The issue with this statement is that it is making a determination of PM responsibility and accountability based on roles that are or are not present. The presence of a BA role--or more precisely the presence of another individual with a BA title--is immaterial in determining whether or not the PM has any degree of responsibility or accountability in the development of business requirements. What matter is what is in scope for this project as should be indicated in the project charter, scope statement and description, and work breakdown structure. If requirements development is within scope, then the PM has responsibility / accountability for its development to specs. If there is another human on the project with the title BA, then that person has responsibility for its development, too, but the PM retains his/her degree of responsibility and overall accountability for this product as the BA would report--either matrixed or directly--to this PM.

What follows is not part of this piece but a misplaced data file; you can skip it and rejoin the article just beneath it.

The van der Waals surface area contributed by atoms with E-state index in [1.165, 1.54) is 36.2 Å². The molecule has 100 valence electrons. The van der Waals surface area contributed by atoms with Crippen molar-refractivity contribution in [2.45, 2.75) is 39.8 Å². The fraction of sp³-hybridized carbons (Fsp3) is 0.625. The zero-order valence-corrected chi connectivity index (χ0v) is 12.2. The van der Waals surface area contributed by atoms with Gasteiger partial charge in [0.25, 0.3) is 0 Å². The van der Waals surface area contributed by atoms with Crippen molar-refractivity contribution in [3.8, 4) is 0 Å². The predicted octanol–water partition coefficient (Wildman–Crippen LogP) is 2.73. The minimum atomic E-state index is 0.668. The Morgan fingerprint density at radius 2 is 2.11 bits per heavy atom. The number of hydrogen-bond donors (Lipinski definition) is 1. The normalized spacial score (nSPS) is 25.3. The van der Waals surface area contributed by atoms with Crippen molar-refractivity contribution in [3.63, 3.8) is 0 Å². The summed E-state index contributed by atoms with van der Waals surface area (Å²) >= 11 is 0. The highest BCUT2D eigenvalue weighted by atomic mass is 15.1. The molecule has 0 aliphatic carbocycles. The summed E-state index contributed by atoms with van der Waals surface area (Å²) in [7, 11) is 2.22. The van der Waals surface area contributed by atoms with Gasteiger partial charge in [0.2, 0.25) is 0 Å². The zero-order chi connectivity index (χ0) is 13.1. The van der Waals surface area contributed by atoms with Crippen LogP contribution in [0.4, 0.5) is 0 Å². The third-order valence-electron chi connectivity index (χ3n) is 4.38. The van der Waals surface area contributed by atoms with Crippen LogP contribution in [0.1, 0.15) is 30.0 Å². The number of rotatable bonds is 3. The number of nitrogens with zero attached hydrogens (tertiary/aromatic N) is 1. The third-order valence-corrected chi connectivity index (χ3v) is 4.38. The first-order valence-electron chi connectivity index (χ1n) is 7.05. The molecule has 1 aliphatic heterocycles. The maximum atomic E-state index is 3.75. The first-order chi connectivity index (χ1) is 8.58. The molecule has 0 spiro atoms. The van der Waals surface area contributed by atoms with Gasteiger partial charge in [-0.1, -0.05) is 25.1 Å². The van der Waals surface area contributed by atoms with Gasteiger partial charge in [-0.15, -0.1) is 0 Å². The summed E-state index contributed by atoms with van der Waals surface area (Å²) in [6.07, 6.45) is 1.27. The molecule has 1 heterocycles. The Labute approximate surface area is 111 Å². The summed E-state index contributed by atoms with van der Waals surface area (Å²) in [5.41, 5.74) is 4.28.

The only caveat to the above is if the contract--assuming a seller and buyer arrangement--explicitly carves out this particular product from the PM's scope of work. Thus, the product is still in scope for the project but excluded via contract for the PM. In this case, the PM has a dependency for its development, and corresponding risks. Therefore, while not directly responsible for it, (s)he has skin in the game.
TL;DR: The presence of a BA is immaterial in the determination of PM responsibility and accountability.
Having done a bit more research here, I see what PMI has done. They have a newish (I have no idea when this certificate was created) BA certificate and, apparently, a BABoK. So in PMI parlance, there is a distinct swim lane between the BA and the PM. So in the business case flow chart, it appears that the problem identification leads to the requirements product which leads to the project charter and then to the PM. So, if you're studying for the CAPM or PMP, you need to learn it the way PMI has set it up. However, this is one of those areas that, in the real world, you'll experience something quite different in many cases. It's not that PMI is wrong here, it's that it is overly simplified. In many cases, the project charter can include the development of the business case and then the requirements. So just be aware of that as you progress in your career.